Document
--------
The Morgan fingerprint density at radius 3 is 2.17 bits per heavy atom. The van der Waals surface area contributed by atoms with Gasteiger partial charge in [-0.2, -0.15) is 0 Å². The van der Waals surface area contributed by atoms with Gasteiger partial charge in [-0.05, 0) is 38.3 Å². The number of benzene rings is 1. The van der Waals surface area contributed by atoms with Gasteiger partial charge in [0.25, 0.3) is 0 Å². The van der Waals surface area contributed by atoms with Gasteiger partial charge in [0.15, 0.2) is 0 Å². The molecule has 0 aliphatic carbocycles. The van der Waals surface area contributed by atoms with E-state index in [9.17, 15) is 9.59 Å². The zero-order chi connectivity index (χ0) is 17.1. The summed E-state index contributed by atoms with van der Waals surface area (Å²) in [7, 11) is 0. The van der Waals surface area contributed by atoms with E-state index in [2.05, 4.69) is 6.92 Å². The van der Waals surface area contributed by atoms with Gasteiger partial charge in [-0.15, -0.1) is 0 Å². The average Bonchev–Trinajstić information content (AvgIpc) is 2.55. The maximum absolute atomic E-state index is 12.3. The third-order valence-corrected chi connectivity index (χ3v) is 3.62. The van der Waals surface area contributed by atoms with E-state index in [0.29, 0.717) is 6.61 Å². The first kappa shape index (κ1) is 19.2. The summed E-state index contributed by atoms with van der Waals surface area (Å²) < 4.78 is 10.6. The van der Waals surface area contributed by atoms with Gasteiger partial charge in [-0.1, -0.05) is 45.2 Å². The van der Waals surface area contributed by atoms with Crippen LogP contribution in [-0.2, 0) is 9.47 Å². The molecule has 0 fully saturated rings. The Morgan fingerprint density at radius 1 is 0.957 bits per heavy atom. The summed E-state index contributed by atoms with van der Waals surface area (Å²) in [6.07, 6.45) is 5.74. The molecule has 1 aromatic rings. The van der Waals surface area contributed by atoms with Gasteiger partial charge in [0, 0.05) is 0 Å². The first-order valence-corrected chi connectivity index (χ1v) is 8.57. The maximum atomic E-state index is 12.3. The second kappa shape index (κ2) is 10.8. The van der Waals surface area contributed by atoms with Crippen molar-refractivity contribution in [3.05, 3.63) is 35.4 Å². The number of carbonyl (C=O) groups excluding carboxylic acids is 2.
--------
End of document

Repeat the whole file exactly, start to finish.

The Morgan fingerprint density at radius 3 is 2.17 bits per heavy atom. The van der Waals surface area contributed by atoms with Gasteiger partial charge in [-0.2, -0.15) is 0 Å². The van der Waals surface area contributed by atoms with Gasteiger partial charge in [-0.05, 0) is 38.3 Å². The number of benzene rings is 1. The van der Waals surface area contributed by atoms with Gasteiger partial charge in [0.25, 0.3) is 0 Å². The van der Waals surface area contributed by atoms with Gasteiger partial charge in [0.15, 0.2) is 0 Å². The molecule has 0 aliphatic carbocycles. The van der Waals surface area contributed by atoms with E-state index in [9.17, 15) is 9.59 Å². The zero-order chi connectivity index (χ0) is 17.1. The summed E-state index contributed by atoms with van der Waals surface area (Å²) in [7, 11) is 0. The van der Waals surface area contributed by atoms with E-state index in [2.05, 4.69) is 6.92 Å². The van der Waals surface area contributed by atoms with Gasteiger partial charge in [-0.15, -0.1) is 0 Å². The average Bonchev–Trinajstić information content (AvgIpc) is 2.55. The maximum absolute atomic E-state index is 12.3. The third-order valence-corrected chi connectivity index (χ3v) is 3.62. The van der Waals surface area contributed by atoms with E-state index in [0.29, 0.717) is 6.61 Å². The first kappa shape index (κ1) is 19.2. The summed E-state index contributed by atoms with van der Waals surface area (Å²) < 4.78 is 10.6. The van der Waals surface area contributed by atoms with Gasteiger partial charge in [-0.1, -0.05) is 45.2 Å². The van der Waals surface area contributed by atoms with Crippen LogP contribution in [-0.2, 0) is 9.47 Å². The molecule has 0 fully saturated rings. The Morgan fingerprint density at radius 1 is 0.957 bits per heavy atom. The summed E-state index contributed by atoms with van der Waals surface area (Å²) in [6.07, 6.45) is 5.74. The molecule has 1 aromatic rings. The van der Waals surface area contributed by atoms with Gasteiger partial charge in [0, 0.05) is 0 Å². The first-order valence-corrected chi connectivity index (χ1v) is 8.57. The maximum atomic E-state index is 12.3. The second kappa shape index (κ2) is 10.8. The van der Waals surface area contributed by atoms with Crippen molar-refractivity contribution in [3.05, 3.63) is 35.4 Å². The number of carbonyl (C=O) groups excluding carboxylic acids is 2.